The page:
I also recognise that while the table can offer an intense experience, this is not comparable to intense sensation from very loud low frequency sound. Sound can cause greater activation of the body through the vibration of the air and of the organs, whereas the deep textural oscillations through the table engage in a different way that is more about the body's interaction with a vibrating surface. I haven't tried to match or repeat the sound experience that people used to bass heavy music performance might be seeking.

Comments from three people suggested that when hearing just sound (before having access to the table), there was a psycho acoustic suggestion about what the vibration element might be. I inferred that this would likely be what we might expect from real-world sound- sensation experiences. The works aimed to play with this expectation.

However, having people hear the sound first was not helpful for the paired experience, as it established expectations about the vibration. This suggested that in installation it would be important to 'contain' the experience so sound and vibration are experienced together (i.e. avoid an audience wandering around listening without sensation).

Although there was generally very positive response to the combination of sounds and vibrations, there were also outlying responses on the mixture of the mediums, with one listener suggesting that they would have preferred just having the table, but another preferring just the sound from loudspeakers.

The works stimulated a range of 'recollections' in the listeners, such as: 'lying in the ocean', 'transport, in particular flying', 'pins and needles', 'being in an earthquake', 'feeling like something is going to fall down', 'trance-like meditative state', 'synaesthetic,' 'addictive'. After the works finished, people described feelings such as 'fuzzy' or 'disoriented' (these were positive descriptors).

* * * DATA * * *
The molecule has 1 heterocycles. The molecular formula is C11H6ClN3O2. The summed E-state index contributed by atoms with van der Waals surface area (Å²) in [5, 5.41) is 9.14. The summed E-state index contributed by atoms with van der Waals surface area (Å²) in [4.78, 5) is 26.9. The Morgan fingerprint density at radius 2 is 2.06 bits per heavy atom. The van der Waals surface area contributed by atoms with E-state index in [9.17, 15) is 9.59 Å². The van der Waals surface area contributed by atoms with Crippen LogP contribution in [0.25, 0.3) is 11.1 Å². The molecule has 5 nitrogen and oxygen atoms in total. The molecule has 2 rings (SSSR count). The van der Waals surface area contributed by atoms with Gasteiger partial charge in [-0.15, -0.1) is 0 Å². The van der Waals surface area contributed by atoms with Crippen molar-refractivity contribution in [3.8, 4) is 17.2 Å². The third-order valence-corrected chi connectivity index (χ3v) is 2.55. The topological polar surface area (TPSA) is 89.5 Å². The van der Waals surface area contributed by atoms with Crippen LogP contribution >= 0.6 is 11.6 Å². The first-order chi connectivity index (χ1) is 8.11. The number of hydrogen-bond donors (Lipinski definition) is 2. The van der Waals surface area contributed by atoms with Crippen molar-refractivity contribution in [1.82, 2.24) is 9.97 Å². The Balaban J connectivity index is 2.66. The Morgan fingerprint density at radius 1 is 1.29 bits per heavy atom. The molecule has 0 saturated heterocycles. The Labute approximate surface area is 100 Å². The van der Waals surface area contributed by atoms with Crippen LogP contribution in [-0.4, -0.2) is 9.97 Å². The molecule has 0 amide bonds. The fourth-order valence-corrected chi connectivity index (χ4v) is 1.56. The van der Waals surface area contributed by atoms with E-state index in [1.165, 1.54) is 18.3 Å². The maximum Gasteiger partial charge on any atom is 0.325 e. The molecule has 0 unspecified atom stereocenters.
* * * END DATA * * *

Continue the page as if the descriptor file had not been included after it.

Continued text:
People were comfortable (or enthusiastic) with lying to engage with the work, but recommended a softer surface, a longer, more 'bed-like' setup, and exploring materials that moulded to the body. Using pillows to minimise head vibrations was strongly supported. One listener suggested something like a reclined chair, although others noted the connotations to a massage chair.

One participant suggested baffling the table to minimise the audible noise during the vibration-only work. Another suggested exploring spatial vibration with multiple devices in future.

In the undulation composition there was a passage where the vibration was very minimal, intended to sit underneath the sound before rising to prominence. Some feedback suggested that in a normal 'walkthrough' installation sense, there was a risk of the listener leaving too soon. We discussed how this might be addressed through changing the works, or by defining the listening experience, such as a process of walking into the space at a set time, or enabling people to 'push "play"' to experience the whole compositional arc.

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Logistical and technical notes

Around May 2007 (Phase 2) I completed construction of my vibration table instrument, working with an engineer, designer, acoustician and steel welder to construct a steel frame with MDF top.

This was an 8-12 month process of technical and design refinement, aimed at creating an instrument, which principally activated the body without causing unneeded sound. The facing images indicate some of the design work that went into making the table - table design (assistance from Jerome Frumar) and calculating materials usage and mass. My early (theoretical and testing) research in SIAL, and presentations during the course of the research also assisted my understanding of the electronics setup component of using the table in an installation context.

For example, in an installation for a dub/ reggae gig in October 2007, I had to consider compression, limiting, equalisation and delays, to best align the vibration to the music being played through the soundsystem.

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Reference Material